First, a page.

Jewellery of a young Egyptian girl: Middle kingdom goldwork from Haraga tomb 72.
Lore Troalen, Isabel Tissot, Margaret Maitland and Maria Filomena Guerra.
Excavation of an intact burial at Haraga, Egypt (12th Dynasty) revealed the unusual presence of several gold catfish and tilapia pendants and gold bead necklaces, now in the collection of National Museums Scotland (NMS). Analysis of the pendants and gold beads by XRF and PIXE/PIGE has shown that the majority were made from silver-rich electrum with quantities of silver between 20wt% and 40wt%. Only the most skilfully crafted fish pendant was made with a high-purity gold alloy containing less than 7wt% silver. The gold beads, which were made by rolling foils of different thicknesses on a lime plaster core, are highly degraded. FEG-SEM observation of one corroded fragment revealed a porous texture of the surface corresponding to a failed annealing that caused an increase of the corrosion rate. The surface of the beads has a red coloration caused by the formation of gold-silver-sulphur compounds, characteristic of atmospheric corrosion of gold-based alloys.
Late Roman silver hoard from Vinkovci, Croatia – A preliminary technological overview.
Damir Doračić, Janet Lang and Philip Fletcher
The paper outlines the results of some of the preliminary investigations carried out on a late Roman hoard of luxurious silverware. They have yielded valuable data on the manufacturing technology and the state of the objects. This work is part of a complex and long-term programme of conservation and restoration of the hoard which will also include a detailed technological examination of each individual object.
‘Wolf rahm’: archaeological evidence for the veracity of an old term.
Tim Young and Sean Taylor
The medieval tin smelting site at Brownie Cross, Devon, lies just 4km from the tungsten deposit of Hemerdon Ball and smelted alluvial ores commonly contaminated by wolframite. The slag is present as fragments of thin sheets, probably scraped from the surface of the tin in the float, the bases of which bear inclusions of tungsten metal, tin oxides, wolframite and hard head. The low-tungsten slags variously comprise spinels, ilmenite, olivine and Fe-cordierite in glass. The high-tungsten slags are glass with an unusual Fe-Mn-Mg tungstate (tungstate A) and commonly show relict emulsion textures, in which the tungsten-rich component shows extreme enrichment of tin with respect to silica. The ability of the tungsten-rich slags to capture tin demonstrates the problems faced by medieval smelters in Germany, who named the contaminant ‘Wolf rahm’ (wolf’s spit, foam, froth or dross), implying that the slag devoured tin, like a wolf devouring lambs.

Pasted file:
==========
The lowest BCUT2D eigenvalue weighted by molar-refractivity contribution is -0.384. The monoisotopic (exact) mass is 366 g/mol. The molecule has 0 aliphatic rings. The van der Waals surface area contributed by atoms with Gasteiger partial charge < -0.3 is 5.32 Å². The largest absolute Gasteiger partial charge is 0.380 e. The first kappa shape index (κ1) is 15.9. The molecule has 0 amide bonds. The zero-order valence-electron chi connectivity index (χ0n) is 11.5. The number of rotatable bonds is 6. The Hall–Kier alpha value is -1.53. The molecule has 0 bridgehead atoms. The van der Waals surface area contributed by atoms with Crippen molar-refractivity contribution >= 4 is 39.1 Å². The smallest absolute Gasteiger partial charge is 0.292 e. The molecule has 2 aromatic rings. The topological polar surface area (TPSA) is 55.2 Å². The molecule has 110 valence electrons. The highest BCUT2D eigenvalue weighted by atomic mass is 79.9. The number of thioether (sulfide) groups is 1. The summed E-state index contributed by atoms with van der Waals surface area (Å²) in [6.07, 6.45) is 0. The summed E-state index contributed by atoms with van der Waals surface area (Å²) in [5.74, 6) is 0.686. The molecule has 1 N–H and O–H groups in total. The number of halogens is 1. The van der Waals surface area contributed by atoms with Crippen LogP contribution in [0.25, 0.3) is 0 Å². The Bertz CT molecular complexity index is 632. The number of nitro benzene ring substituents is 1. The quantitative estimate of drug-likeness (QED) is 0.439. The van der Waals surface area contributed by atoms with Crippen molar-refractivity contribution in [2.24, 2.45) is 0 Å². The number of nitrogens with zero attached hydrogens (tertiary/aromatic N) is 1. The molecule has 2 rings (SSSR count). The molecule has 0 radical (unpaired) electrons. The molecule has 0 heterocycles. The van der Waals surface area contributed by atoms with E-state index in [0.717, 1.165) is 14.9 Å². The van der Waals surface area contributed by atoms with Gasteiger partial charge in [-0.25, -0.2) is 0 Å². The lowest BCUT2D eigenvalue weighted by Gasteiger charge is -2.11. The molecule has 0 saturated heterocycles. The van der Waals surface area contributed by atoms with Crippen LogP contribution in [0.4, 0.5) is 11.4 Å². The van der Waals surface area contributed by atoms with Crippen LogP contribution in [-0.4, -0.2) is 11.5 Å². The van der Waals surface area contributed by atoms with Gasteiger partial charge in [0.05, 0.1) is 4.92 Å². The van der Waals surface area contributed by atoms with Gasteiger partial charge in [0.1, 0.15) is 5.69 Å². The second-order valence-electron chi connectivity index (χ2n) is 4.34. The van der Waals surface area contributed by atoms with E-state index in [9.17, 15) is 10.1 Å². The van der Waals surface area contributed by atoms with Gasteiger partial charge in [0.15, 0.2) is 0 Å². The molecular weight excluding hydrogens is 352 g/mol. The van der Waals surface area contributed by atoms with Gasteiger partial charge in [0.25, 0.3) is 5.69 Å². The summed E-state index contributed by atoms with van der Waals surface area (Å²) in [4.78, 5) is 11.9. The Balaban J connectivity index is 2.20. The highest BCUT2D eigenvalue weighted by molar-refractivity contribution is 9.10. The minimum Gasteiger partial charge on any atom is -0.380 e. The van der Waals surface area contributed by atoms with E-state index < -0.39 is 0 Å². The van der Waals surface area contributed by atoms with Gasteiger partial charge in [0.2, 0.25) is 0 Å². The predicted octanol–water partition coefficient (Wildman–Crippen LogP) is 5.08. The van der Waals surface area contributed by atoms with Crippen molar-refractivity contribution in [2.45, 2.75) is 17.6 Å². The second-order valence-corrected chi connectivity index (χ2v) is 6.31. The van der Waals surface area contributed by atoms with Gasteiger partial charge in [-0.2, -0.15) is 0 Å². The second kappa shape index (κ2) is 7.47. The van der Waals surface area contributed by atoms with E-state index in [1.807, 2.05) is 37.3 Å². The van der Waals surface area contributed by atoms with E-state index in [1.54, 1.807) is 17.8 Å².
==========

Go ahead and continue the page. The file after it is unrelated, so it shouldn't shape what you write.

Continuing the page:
Post Medieval printing type from Mainz and Uberusel, Germany, and the composition of early German type metal.
Early post-medieval type pieces used for printing have rarely been the topic of archaeometric research due to the scarcity of archaeological evidence. Extensive finds from Wittenberg, Germany, in recent years, however, stimulated far-reaching interdisciplinary research into early book printing history which brought together results from typographical, typometrical, historical and archaeometallurgical examination. As a consequence, three older finds from Mainz and Oberursel are reappraised archaeometallurgically. Chemical analysis shows that type composition is rather homogenous within single finds, but differs between find locations. Two major groups of ternary type metal containing lead, antimony and tin are identified, differing in the content of alloy additives and their ratios. The results suggest, however, that alloy compositions have been chosen carefully in order to provide low-fusing metals with acceptable hardness and good wear resistance. Comparisons with the Wittenberg type pieces indicates probable interaction of craftsmen from different regions.
Spinel-rich slag and slag inclusions from a bloomery smelting and smithing experiment with sideritic ore
Sarah Paynter, Peter Crew, Eleanor Blakelock and Gareth Hatton.
This paper describes the scientific investigation of the raw materials, iron products, slags and slag inclusions from a bloomery smelting and bloom forging experiment. The smelt used a high alumina sideritic ore, a clay-built shaft furnace and a blowing rate of around 200 litres per minute. The smelting slag produced was viscous and frothy, most similar in composition, microstructure and morphology to slag from medieval bloomeries smelting similar ores. Unusually, the slag contained magnetite rather than the typical wüstite, in the form of dendrites which were often nucleated on euhedral spinel crystals. The distinctive microstructure and composition of the smelting slag allowed inclusions of this slag to be differentiated from others which were formed and modified during smithing from bloom to bar. The silica to alumina and the silica to lime ratios in the bloom and bar slag inclusions were lower than in the smelting slag. A series of materials balance calculations indicates the influence of different proportions of furnace lining, fuel ash and ore on the smelting slags and the inclusions.